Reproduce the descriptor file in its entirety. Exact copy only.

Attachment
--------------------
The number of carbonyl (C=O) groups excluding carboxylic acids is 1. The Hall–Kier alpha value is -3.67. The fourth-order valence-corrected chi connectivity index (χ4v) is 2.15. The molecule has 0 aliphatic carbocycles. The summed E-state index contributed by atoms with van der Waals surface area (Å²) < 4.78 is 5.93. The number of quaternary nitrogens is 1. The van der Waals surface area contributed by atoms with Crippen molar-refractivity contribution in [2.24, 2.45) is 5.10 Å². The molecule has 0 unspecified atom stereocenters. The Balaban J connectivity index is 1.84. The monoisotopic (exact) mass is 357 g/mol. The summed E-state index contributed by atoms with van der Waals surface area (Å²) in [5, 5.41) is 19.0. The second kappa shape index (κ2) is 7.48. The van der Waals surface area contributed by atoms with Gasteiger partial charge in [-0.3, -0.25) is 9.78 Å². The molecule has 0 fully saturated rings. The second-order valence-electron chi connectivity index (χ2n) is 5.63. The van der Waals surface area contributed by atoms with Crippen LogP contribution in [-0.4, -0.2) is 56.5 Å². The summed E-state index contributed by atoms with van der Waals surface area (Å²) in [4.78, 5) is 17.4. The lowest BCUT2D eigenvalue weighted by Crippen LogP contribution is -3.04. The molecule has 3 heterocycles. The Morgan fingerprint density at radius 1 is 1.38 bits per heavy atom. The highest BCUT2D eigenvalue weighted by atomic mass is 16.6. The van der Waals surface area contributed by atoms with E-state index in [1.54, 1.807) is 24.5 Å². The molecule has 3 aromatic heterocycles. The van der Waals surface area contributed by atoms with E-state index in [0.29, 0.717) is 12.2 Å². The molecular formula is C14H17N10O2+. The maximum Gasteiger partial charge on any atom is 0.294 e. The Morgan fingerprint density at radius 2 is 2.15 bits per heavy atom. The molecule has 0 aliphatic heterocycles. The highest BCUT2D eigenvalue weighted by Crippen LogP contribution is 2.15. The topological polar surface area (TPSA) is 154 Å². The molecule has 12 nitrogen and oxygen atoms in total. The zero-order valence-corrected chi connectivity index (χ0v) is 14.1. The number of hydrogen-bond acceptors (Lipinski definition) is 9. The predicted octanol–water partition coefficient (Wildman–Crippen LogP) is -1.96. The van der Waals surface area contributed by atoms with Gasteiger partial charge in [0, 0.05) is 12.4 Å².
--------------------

The number of carbonyl (C=O) groups excluding carboxylic acids is 1. The Hall–Kier alpha value is -3.67. The fourth-order valence-corrected chi connectivity index (χ4v) is 2.15. The molecule has 0 aliphatic carbocycles. The summed E-state index contributed by atoms with van der Waals surface area (Å²) < 4.78 is 5.93. The number of quaternary nitrogens is 1. The van der Waals surface area contributed by atoms with Crippen molar-refractivity contribution in [2.24, 2.45) is 5.10 Å². The molecule has 0 unspecified atom stereocenters. The Balaban J connectivity index is 1.84. The monoisotopic (exact) mass is 357 g/mol. The summed E-state index contributed by atoms with van der Waals surface area (Å²) in [5, 5.41) is 19.0. The second kappa shape index (κ2) is 7.48. The van der Waals surface area contributed by atoms with Gasteiger partial charge in [-0.3, -0.25) is 9.78 Å². The molecule has 0 fully saturated rings. The second-order valence-electron chi connectivity index (χ2n) is 5.63. The van der Waals surface area contributed by atoms with Crippen LogP contribution in [-0.4, -0.2) is 56.5 Å². The summed E-state index contributed by atoms with van der Waals surface area (Å²) in [4.78, 5) is 17.4. The lowest BCUT2D eigenvalue weighted by Crippen LogP contribution is -3.04. The molecule has 3 heterocycles. The Morgan fingerprint density at radius 1 is 1.38 bits per heavy atom. The highest BCUT2D eigenvalue weighted by atomic mass is 16.6. The van der Waals surface area contributed by atoms with E-state index in [1.54, 1.807) is 24.5 Å². The molecule has 3 aromatic heterocycles. The van der Waals surface area contributed by atoms with E-state index in [0.29, 0.717) is 12.2 Å². The molecular formula is C14H17N10O2+. The maximum Gasteiger partial charge on any atom is 0.294 e. The Morgan fingerprint density at radius 2 is 2.15 bits per heavy atom. The molecule has 0 aliphatic heterocycles. The highest BCUT2D eigenvalue weighted by Crippen LogP contribution is 2.15. The topological polar surface area (TPSA) is 154 Å². The molecule has 12 nitrogen and oxygen atoms in total. The zero-order valence-corrected chi connectivity index (χ0v) is 14.1. The number of hydrogen-bond acceptors (Lipinski definition) is 9. The predicted octanol–water partition coefficient (Wildman–Crippen LogP) is -1.96. The van der Waals surface area contributed by atoms with Gasteiger partial charge in [0, 0.05) is 12.4 Å².